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Bronze Age blow to windfarms 

Controversial windfarm plans could be blown away after Bronze Age remains were found at a Cumbrian site.

West Coast Energy has applied to build nine 335ft-high wind turbines at Berrier Hill near Greystoke, Penrith.

The proposals have attracted strong opposition, with local people joining together to fight the windfarm plans.

This week they claimed an early victory after their concerns about the historical value of the site were upheld.

It follows news that the Office of the County Archaeologist has now written to Eden Council planners to underline its significance.

It is known that the Berrier Hill site contains ancient earthworks and the remains of Bronze Age cremation burials.

However, the full scale and importance of these artefacts have yet to be fully defined.

In a letter to planning officer Malcolm Johnson, assistant archaeologist Jeremy Parsons calls for the energy company to fund a detailed study.

He recommends that a full archaeological survey is carried out before any application can even be considered.

The results would give the County Archaeologist and English Heritage a clear indication of what lies below the land – and whether they should protect the site using Scheduled Monument Status.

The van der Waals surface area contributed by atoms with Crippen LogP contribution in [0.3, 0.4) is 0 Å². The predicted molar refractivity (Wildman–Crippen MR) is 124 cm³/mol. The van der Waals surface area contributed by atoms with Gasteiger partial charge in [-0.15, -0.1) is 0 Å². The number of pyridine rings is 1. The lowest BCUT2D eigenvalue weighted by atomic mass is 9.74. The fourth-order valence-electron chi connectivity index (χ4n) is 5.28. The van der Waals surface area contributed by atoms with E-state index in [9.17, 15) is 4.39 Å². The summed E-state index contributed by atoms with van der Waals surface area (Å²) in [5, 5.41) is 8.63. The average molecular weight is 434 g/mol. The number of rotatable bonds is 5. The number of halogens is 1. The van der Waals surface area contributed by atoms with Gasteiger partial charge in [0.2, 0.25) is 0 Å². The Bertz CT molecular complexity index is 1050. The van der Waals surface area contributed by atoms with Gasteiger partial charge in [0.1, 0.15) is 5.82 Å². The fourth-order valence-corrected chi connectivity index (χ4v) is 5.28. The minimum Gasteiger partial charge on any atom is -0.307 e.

The Berrier Hill Wind Opposition Group are now hoping that the plans will be thrown out without the need for a lengthy planning battle.

They believe that as well as Bronze Age remains, there may be other important discoveries at the site, which has views across to the Castlerigg Stone Circle near Keswick.

In a statement released this week the group said: “Clearly one consequence of any survey is that the remains and artefacts would have to be preserved in situ, and this would have a knock-on effect on the viability and appropriate nature of the site for an industrial development.

“This is excellent news and underlies our concern that from the beginning this has been the wrong site for a wind farm. Samantha Crosby, West Coast Energy’s project manager, confirmed that they were aware of the latest request and were more than happy to comply.

She explained that a standard survey has already been competed and a more detailed evaluation of the site would get under way in the new year.

By Pamela McGowan

The Cumberland News

21 December 2007

This article is the work of the source indicated. Any opinions expressed in it are not necessarily those of National Wind Watch.

The copyright of this article resides with the author or publisher indicated. As part of its noncommercial educational effort to present the environmental, social, scientific, and economic issues of large-scale wind power development to a global audience seeking such information, National Wind Watch endeavors to observe “fair use” as provided for in section 107 of U.S. Copyright Law and similar “fair dealing” provisions of the copyright laws of other nations. Send requests to excerpt, general inquiries, and comments via e-mail.

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